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The style of the novel Huckleberry Finn reflects modernist structure and themes, vision of reality and social change. Mark Twain uses such modernist elements that involve wholesale imitation of human culture. The main elements of the modernist style are an open form, intertextuality and multiple narrative points of view. Thesis Huckleberry Finn shows that it is the characters and their interrelationship which determine the arrangement and structure of the book.
The three thematic sections subdivide into little units notable for the contrast they offer each other. The first three chapters continue naturally to which this book becomes a sort of sequel. Everything is colored by the excitement of Tom’s imaginary adventures; he insists on doing all things according to the books he has read, from having his Gang sign in blood their oaths of allegiance to capturing and holding people for ransom. Tom and Huck may themselves be viewed as symbols of the two aspects of life. Tom Sawyer has a home and a loving. In contrast appears Huck Finn. Huck fears his father and apparently never knew his mother; a homeless waif, he sleeps on doorsteps or in hogsheads; he is troubled by no ambition and steers clear of Sunday school; his life is as aimless as a bit of drift on the Mississippi. And yet Mark Twain finds Huck and Huck’s life infinitely worth while.
As a modernist novel, it reflects corruption at levels of the society. Mark twain portrays social evil and culture, social views and relations between people. Huck himself nowhere suggests that his life is not satisfactory. The novel is based on Huck Finn’s moral garment definitely tinged with gray. In the book which he relates, he lies to everybody who threatens Jim’s safety or his own. Life is precious to him; freedom is precious to him. And it is no wonder that he lies. Young as he is, he has known a deal of violence. He escapes his drunken father by staging a mock murder-his own; he notes that the Grangerfords carry their guns to church and watches their feud end in the murder of boys; he sees the drunken, blackguarding Boggs and is at hand when the blackguarding is ended by Sherburn’s bullet; he associates daily with the king and the duke, two creatures who emerge from the slime of the river, as amoral as gnomes. But Huck has a code of his own and sticks to it in defiance of hell itself. He is frequently troubled by his conscience. Huck’s conscience appears at times to be much keener than that of the romantic Toni Sawyer.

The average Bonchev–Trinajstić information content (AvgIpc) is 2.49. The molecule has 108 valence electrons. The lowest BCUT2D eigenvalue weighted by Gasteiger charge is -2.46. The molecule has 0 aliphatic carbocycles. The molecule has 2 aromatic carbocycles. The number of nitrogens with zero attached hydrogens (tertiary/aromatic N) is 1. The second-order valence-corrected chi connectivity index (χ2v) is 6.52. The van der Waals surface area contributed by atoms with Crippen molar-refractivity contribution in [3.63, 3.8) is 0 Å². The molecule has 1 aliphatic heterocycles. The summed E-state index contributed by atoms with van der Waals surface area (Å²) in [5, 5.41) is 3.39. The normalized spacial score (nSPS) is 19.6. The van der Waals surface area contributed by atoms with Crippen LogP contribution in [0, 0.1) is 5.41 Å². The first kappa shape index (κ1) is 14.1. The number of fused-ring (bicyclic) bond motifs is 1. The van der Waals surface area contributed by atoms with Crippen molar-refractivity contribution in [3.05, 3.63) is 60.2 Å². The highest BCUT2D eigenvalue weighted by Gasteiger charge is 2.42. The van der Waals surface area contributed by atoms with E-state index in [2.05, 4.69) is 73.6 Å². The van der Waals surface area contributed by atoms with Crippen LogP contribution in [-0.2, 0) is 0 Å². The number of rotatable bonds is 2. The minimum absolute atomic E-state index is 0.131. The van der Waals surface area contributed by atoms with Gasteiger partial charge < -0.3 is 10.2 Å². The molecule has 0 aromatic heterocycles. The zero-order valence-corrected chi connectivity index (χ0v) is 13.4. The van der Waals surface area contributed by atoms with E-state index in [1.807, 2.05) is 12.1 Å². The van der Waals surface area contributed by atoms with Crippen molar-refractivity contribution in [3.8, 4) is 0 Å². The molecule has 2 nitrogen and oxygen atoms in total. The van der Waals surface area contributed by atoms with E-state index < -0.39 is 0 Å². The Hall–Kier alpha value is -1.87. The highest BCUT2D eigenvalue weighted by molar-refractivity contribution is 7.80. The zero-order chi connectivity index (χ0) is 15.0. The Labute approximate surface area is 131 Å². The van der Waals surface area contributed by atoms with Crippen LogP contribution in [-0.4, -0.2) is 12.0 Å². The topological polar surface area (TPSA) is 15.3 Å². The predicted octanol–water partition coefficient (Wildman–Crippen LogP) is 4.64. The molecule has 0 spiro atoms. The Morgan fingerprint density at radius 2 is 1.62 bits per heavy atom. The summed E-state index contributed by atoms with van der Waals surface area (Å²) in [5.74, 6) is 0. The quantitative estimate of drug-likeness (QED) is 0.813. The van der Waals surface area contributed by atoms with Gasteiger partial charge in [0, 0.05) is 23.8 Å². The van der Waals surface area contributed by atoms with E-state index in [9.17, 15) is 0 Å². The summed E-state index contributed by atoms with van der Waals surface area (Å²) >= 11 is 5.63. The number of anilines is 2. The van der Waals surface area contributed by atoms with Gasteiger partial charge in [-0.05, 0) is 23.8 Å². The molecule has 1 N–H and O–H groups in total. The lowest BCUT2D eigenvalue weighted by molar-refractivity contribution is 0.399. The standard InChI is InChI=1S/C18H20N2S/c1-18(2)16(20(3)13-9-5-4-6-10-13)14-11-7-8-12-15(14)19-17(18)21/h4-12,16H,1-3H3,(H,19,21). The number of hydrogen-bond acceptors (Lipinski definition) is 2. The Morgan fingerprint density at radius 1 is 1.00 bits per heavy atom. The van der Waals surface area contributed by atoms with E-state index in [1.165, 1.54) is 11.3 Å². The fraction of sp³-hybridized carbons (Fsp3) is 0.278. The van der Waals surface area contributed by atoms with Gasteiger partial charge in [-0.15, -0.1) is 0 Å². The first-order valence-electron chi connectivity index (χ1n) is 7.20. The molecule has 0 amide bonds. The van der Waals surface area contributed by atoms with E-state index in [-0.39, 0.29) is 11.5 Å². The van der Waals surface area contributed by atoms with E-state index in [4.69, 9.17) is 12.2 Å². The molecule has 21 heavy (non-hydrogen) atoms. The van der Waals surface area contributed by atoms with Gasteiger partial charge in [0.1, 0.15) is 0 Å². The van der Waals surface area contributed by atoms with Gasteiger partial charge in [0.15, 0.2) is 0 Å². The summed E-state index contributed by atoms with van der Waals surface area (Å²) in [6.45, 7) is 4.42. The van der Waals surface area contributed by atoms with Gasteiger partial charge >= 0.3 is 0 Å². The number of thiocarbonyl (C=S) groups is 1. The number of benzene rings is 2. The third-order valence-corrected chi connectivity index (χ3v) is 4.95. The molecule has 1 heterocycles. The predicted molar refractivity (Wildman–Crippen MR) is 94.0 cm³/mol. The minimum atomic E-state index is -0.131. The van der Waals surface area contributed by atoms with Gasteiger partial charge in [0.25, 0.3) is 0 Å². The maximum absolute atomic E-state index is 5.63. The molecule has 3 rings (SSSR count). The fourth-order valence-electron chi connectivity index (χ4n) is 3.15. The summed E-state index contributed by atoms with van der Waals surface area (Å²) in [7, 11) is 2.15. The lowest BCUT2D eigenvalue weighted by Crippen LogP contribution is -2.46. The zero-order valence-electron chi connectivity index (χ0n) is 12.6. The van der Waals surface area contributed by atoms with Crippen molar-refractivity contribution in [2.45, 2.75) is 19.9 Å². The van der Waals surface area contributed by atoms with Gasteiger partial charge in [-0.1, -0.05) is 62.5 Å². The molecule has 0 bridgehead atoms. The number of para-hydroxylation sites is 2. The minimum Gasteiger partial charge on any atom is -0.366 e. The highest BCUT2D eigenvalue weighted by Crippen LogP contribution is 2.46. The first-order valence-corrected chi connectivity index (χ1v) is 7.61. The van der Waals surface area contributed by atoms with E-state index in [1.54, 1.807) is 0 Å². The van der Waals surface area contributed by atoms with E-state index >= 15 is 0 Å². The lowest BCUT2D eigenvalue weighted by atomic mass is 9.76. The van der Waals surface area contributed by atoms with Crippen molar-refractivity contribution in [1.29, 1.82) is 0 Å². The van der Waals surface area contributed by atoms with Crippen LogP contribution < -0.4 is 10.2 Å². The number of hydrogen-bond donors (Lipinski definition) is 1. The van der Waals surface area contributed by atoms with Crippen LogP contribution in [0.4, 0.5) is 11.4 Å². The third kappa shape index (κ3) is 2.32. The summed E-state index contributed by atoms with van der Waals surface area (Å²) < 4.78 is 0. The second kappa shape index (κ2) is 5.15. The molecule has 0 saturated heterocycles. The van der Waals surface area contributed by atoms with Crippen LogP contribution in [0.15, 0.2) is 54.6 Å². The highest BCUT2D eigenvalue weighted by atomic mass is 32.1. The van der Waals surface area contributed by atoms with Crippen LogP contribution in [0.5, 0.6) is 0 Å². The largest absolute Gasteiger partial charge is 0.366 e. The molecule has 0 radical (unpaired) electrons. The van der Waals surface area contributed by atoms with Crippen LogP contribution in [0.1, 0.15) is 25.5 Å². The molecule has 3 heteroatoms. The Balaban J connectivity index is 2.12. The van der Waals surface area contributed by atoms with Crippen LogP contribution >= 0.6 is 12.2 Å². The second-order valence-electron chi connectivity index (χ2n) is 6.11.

As a unique feature the modernist style, Mark Twain uses the narrator of the unusual adventures of Huck and Jim; the realist, portrayer of the daily round of life in small towns along the river; and the satirist, critic of the narrowness and meanness of human nature, and the way he blends the realistic and the satiric elements Every man is in his own person the whole human race, with not a detail lacking. This suggests that when he had need of a certain trait, his habit was to dig for it within himself, to isolate and study it, then to enlarge it to the proportion proper to the character. When Huck is alone, because he has no rules to go by he is guided by the voice within himself. He listens to what goes on inside him. He is free to probe within his own heart, where is to be found whatever bit of divinity man has-what we know as his soul.
Mark Twain, Huckleberry Finn. n.d. Web.